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  1.  16
    Aspects of Indignity in Nursing Home Residences as Experienced by Family Caregivers.Dagfinn Nåden, Arne Rehnsfeldt, Maj-Britt Råholm, Lillemor Lindwall, Synnøve Caspari, Trygve Aasgaard, Åshild Slettebø, Berit Sæteren, Bente Høy, Britt Lillestø, Anne Kari Tolo Heggestad & Vibeke Lohne - 2013 - Nursing Ethics 20 (7):0969733012475253.
    The overall purpose of this cross-country Nordic study was to gain further knowledge about maintaining and promoting dignity in nursing home residents. The purpose of this article is to present results pertaining to the following question: How is nursing home residents’ dignity maintained, promoted or deprived from the perspective of family caregivers? In this article, we focus only on indignity in care. This study took place at six different nursing home residences in Sweden, Denmark and Norway. Data collection methods in (...)
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  2.  39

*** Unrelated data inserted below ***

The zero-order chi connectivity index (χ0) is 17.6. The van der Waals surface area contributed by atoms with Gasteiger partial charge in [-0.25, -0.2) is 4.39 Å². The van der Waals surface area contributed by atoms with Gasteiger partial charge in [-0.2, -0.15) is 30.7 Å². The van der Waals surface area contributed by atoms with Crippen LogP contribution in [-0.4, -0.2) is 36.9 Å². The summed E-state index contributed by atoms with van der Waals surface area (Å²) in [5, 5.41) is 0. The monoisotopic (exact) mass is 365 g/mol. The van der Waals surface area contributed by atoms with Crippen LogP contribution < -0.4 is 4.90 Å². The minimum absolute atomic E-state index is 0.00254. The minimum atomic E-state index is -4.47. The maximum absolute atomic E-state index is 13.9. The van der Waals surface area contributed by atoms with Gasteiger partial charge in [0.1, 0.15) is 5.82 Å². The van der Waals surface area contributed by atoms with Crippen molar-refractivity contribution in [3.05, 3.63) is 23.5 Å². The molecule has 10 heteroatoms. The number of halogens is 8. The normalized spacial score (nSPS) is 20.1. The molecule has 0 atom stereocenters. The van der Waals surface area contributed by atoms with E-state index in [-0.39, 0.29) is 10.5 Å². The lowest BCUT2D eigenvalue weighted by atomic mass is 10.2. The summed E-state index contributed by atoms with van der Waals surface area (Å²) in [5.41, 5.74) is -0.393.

Abductive Reasoning and the Formation of Scientific Knowledge Within Nursing Research.Maj-Britt Råholm - 2010 - Nursing Philosophy 11 (4):260-270.
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  3.  4
    Being in the World of the Suffering Patient: A Challenge to Nursing Ethics.Maj-Britt Råholm & Lisbet Lindholm - 1999 - Nursing Ethics 6 (6):528-539.
    Ethics in caring is what we actually make explicit through our approach and how we invite the suffering patient into a caring relationship. This phenomenological study investigates suffering and health and how this presupposes a deeper reflection on ethics in caring. The aim was to try to discover, describe and understand how patients experience their life situation three years after undergoing surgery. The theoretical approach is based on central aspects of Eriksson’s caritative theory (i.e. the view of the person as (...)
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  4.  18
    Uncovering the Ethics of Suffering Using a Narrative Approach.Maj-Britt Råholm - 2008 - Nursing Ethics 15 (1):62-72.
    The purpose of this article is to portray the ethics of suffering based on the published literature. Narrative use has become common in the fields of nursing education and curriculum development and in the determination of practice competencies. Understanding the ethics of suffering implies a hermeneutic movement between alienation and dedication. To understand the ethical significance of human suffering, the scene of suffering is described through the concepts of: to endure, to struggle, to sacrifice life and health, and to become. (...)
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